What was once a convict station is now a gorgeous b&b in Tasmania's Taranna.
In 1830, Port Arthur was a timber settlement, but in 1833 it was converted to a men's prison settlement. It was soon discovered that sailing from Hobart around the southern side of the Tasman Peninsula was a difficult way to reach Port Arthur, so the main port was built on the northern side.
This was Norfolk Bay Convict Station. The Commissary lived and worked there, receiving and distributing food and goods for the prison settlement from ships and Australia's first railway, which was convict-built. No evidence of it remains today.
Port Arthur ceased to be a prison settlement in 1877 and the peninsula was opened to general settlement. The Station became the Tasman Inn, the peninsula's first pub and post office.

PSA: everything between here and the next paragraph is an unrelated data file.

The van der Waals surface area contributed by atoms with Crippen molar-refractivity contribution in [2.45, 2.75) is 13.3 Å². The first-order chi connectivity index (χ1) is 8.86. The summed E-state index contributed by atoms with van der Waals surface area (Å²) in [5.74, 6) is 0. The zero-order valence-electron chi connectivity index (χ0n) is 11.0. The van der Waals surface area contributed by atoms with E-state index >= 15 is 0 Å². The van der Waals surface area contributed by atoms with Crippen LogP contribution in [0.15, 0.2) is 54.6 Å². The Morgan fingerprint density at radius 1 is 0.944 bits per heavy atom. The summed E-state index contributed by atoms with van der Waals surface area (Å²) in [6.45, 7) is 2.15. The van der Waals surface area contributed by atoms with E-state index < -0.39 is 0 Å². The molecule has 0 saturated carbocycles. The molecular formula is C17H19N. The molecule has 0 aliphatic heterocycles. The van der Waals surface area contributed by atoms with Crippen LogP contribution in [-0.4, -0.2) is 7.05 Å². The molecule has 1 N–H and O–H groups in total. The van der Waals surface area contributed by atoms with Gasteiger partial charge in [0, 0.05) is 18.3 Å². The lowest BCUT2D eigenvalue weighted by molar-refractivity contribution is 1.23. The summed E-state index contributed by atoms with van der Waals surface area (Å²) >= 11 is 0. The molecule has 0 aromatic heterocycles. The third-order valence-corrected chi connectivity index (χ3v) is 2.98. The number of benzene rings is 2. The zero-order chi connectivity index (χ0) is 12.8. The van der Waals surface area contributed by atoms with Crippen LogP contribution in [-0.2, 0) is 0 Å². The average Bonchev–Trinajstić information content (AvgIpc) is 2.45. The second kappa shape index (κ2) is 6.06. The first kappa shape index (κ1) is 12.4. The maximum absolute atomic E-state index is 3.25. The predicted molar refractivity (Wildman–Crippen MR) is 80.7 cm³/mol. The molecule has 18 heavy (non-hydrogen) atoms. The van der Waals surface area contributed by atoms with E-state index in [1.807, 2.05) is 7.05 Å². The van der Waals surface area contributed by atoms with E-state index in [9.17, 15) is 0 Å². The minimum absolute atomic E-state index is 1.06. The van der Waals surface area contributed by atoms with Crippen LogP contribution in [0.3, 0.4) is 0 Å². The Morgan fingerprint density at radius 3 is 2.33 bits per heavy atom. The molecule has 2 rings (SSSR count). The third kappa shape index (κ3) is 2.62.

It was purchased in 1910 by the local sawmill manager as a home for his family. He relinquished the liquor licence and broke every bottle and glass, some of which remains today in the sheltered bay. One of his daughters was postmistress there for more than 40 years. It then became an antique dealer's shop, and later a b&b. The current owners purchased it about three years ago.
Dot and Mike Evans moved to Norfolk Bay and offer accommodation of five rooms with bath facilities. The building's layout hasn't been changed much and each room is individual. They have a mix of comfortable furniture, some antiques and interesting quilts.
The half a hectare of grounds have colourful, manicured cottage gardens. The new Tasman National Park is an attraction for visitors, and there is plenty of scope for bushwalking, sea kayaking and scuba diving.
Taranna, an hour from Hobart.
Norfolk Bay Convict Station accommodation starts at $140 a double a night. Breakfast is included.
Please note prices are valid at time of transmission and to the best of our knowledge are inclusive of GST.
Norfolk Bay Convict Station
RMB 5862 Arthur Highway
Ph/Fax: (04) 6250 email@example.com